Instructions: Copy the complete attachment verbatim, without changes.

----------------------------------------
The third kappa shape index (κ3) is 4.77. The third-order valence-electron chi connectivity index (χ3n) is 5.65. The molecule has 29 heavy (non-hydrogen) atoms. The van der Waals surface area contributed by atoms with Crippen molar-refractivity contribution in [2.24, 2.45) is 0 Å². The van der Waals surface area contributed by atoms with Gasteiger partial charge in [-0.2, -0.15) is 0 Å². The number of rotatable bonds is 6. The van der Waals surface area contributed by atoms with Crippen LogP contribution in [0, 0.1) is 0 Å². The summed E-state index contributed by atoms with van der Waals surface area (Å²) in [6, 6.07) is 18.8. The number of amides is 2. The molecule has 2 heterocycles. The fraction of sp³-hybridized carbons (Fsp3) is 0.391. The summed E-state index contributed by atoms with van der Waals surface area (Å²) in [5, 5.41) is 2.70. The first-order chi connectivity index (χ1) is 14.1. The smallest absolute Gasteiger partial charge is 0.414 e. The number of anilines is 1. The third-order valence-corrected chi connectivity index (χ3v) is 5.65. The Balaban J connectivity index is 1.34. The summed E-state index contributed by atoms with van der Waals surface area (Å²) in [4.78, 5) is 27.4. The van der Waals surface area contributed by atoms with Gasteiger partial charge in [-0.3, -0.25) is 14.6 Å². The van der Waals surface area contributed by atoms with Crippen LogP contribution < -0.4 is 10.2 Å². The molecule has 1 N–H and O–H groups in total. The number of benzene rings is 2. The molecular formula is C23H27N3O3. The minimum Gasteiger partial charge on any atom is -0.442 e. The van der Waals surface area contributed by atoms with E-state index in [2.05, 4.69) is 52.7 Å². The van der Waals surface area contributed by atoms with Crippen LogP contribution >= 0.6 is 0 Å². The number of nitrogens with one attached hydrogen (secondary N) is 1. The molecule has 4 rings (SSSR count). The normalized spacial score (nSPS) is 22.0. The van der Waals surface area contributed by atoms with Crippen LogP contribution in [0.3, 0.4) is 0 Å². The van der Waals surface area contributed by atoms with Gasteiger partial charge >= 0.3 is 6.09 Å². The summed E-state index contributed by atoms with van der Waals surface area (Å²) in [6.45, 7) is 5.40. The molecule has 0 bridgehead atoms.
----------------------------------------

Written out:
The third kappa shape index (κ3) is 4.77. The third-order valence-electron chi connectivity index (χ3n) is 5.65. The molecule has 29 heavy (non-hydrogen) atoms. The van der Waals surface area contributed by atoms with Crippen molar-refractivity contribution in [2.24, 2.45) is 0 Å². The van der Waals surface area contributed by atoms with Gasteiger partial charge in [-0.2, -0.15) is 0 Å². The number of rotatable bonds is 6. The van der Waals surface area contributed by atoms with Crippen LogP contribution in [0, 0.1) is 0 Å². The summed E-state index contributed by atoms with van der Waals surface area (Å²) in [6, 6.07) is 18.8. The number of amides is 2. The molecule has 2 heterocycles. The fraction of sp³-hybridized carbons (Fsp3) is 0.391. The summed E-state index contributed by atoms with van der Waals surface area (Å²) in [5, 5.41) is 2.70. The first-order chi connectivity index (χ1) is 14.1. The smallest absolute Gasteiger partial charge is 0.414 e. The number of anilines is 1. The third-order valence-corrected chi connectivity index (χ3v) is 5.65. The Balaban J connectivity index is 1.34. The summed E-state index contributed by atoms with van der Waals surface area (Å²) in [4.78, 5) is 27.4. The van der Waals surface area contributed by atoms with Gasteiger partial charge in [-0.3, -0.25) is 14.6 Å². The van der Waals surface area contributed by atoms with Crippen LogP contribution < -0.4 is 10.2 Å². The molecule has 1 N–H and O–H groups in total. The number of benzene rings is 2. The molecular formula is C23H27N3O3. The minimum Gasteiger partial charge on any atom is -0.442 e. The van der Waals surface area contributed by atoms with E-state index in [2.05, 4.69) is 52.7 Å². The van der Waals surface area contributed by atoms with Crippen LogP contribution >= 0.6 is 0 Å². The number of nitrogens with one attached hydrogen (secondary N) is 1. The molecule has 4 rings (SSSR count). The normalized spacial score (nSPS) is 22.0. The van der Waals surface area contributed by atoms with Crippen LogP contribution in [0.3, 0.4) is 0 Å². The van der Waals surface area contributed by atoms with Gasteiger partial charge >= 0.3 is 6.09 Å². The summed E-state index contributed by atoms with van der Waals surface area (Å²) in [6.45, 7) is 5.40. The molecule has 0 bridgehead atoms.